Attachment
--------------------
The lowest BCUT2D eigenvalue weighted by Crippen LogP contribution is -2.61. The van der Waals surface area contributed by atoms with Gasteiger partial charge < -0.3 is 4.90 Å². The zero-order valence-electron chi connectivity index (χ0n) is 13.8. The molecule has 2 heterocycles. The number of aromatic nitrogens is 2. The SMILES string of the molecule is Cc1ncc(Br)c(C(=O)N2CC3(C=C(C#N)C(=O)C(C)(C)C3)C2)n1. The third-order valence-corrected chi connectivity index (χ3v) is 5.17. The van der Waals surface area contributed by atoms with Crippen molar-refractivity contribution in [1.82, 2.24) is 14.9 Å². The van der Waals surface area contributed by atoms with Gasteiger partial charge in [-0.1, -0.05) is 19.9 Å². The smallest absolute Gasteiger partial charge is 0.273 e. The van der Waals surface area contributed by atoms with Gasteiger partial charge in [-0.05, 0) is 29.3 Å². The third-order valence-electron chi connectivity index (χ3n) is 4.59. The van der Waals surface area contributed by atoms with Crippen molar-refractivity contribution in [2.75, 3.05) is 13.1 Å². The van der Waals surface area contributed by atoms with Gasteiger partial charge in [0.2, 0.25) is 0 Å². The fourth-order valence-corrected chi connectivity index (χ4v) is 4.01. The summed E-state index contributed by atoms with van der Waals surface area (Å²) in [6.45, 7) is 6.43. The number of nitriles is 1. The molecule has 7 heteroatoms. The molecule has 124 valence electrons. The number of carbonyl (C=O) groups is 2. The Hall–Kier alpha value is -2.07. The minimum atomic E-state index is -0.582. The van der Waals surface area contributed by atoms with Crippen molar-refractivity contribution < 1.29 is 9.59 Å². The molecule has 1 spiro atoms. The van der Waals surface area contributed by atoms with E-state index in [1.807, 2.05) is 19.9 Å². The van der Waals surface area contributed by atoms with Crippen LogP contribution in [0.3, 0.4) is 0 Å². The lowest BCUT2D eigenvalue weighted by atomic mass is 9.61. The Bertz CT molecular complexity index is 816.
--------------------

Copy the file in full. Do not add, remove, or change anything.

The lowest BCUT2D eigenvalue weighted by Crippen LogP contribution is -2.61. The van der Waals surface area contributed by atoms with Gasteiger partial charge < -0.3 is 4.90 Å². The zero-order valence-electron chi connectivity index (χ0n) is 13.8. The molecule has 2 heterocycles. The number of aromatic nitrogens is 2. The SMILES string of the molecule is Cc1ncc(Br)c(C(=O)N2CC3(C=C(C#N)C(=O)C(C)(C)C3)C2)n1. The third-order valence-corrected chi connectivity index (χ3v) is 5.17. The van der Waals surface area contributed by atoms with Crippen molar-refractivity contribution in [1.82, 2.24) is 14.9 Å². The van der Waals surface area contributed by atoms with Gasteiger partial charge in [-0.1, -0.05) is 19.9 Å². The smallest absolute Gasteiger partial charge is 0.273 e. The van der Waals surface area contributed by atoms with Gasteiger partial charge in [-0.05, 0) is 29.3 Å². The third-order valence-electron chi connectivity index (χ3n) is 4.59. The van der Waals surface area contributed by atoms with Crippen molar-refractivity contribution in [2.75, 3.05) is 13.1 Å². The van der Waals surface area contributed by atoms with Gasteiger partial charge in [0.2, 0.25) is 0 Å². The fourth-order valence-corrected chi connectivity index (χ4v) is 4.01. The summed E-state index contributed by atoms with van der Waals surface area (Å²) in [6.45, 7) is 6.43. The number of nitriles is 1. The molecule has 7 heteroatoms. The molecule has 124 valence electrons. The number of carbonyl (C=O) groups is 2. The Hall–Kier alpha value is -2.07. The minimum atomic E-state index is -0.582. The van der Waals surface area contributed by atoms with Crippen molar-refractivity contribution < 1.29 is 9.59 Å². The molecule has 1 spiro atoms. The van der Waals surface area contributed by atoms with E-state index in [1.807, 2.05) is 19.9 Å². The van der Waals surface area contributed by atoms with Crippen LogP contribution in [0.3, 0.4) is 0 Å². The lowest BCUT2D eigenvalue weighted by atomic mass is 9.61. The Bertz CT molecular complexity index is 816.